The global Caribbean Diaspora numbers approximately 10.7 million with four million of those immigrants living in the United States. Mobile broadband, online streaming and social media can get an artist’s content in front of this audience quickly as discussed before. I believe what can also help is a free data approach combined with other strategic partnership initiatives. For example, where a carrier like Verizon can offer free access to a Caribbean artist website without a subscriber incurring a charge against their data cap, the consumer enjoys the benefit of exposure to new music which may lead to additional sales for the artist. The subscriber is also incentivized to explore other offerings via her smartphones, offerings she hopefully will be willing to pay for.

Another benefit from this type of global trade is the creation of demand for more infrastructure deployment. Increased content and new content delivery systems will need additional fixed line and wireless platforms to run on.

The Caribbean Diaspora should look at advocating for and investing in the development of online streaming for Caribbean artists as a type of remittance program. Greater support for these artists results in greater revenues eventually returning to our homelands with the benefits of infrastructure development both in the Caribbean and here in the United States.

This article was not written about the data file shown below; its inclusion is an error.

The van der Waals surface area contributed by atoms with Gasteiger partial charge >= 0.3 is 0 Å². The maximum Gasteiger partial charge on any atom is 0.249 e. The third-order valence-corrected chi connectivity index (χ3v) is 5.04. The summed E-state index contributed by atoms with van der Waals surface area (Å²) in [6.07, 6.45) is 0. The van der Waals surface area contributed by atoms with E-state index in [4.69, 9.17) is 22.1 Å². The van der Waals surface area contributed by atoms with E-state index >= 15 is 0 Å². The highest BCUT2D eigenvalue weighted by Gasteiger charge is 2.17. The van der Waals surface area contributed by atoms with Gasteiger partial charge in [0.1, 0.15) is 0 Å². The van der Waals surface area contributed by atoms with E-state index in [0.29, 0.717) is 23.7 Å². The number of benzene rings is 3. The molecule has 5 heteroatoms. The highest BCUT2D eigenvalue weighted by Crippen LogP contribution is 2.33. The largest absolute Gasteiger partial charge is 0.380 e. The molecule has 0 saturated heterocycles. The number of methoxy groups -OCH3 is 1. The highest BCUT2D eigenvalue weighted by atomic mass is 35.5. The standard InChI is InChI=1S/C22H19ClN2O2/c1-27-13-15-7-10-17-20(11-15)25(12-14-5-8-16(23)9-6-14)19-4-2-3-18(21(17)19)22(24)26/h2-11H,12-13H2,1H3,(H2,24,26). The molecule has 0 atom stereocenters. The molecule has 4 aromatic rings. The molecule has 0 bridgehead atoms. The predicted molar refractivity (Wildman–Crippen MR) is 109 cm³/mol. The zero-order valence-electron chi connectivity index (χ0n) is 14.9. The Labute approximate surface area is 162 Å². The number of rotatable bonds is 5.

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Do the markets see an entry problem for new content providers?

On 18 February 2016, the Federal Communications Commission issued a notice of inquiry asking for comments on how regulation can best address reducing barriers to entry to the video content provider market. The Commission believes that cable companies and other multi-channel video programming distributors are in a position to impede the entry of smaller video content providers into the video market. But do video content providers really need the Commission’s help to enter the content provider market? I don’t think so. Rather than going through the twists and turns of a legal argument on whether the Commission has the authority to address the question, why not let the markets determine what content gets offered and accepted by its participants?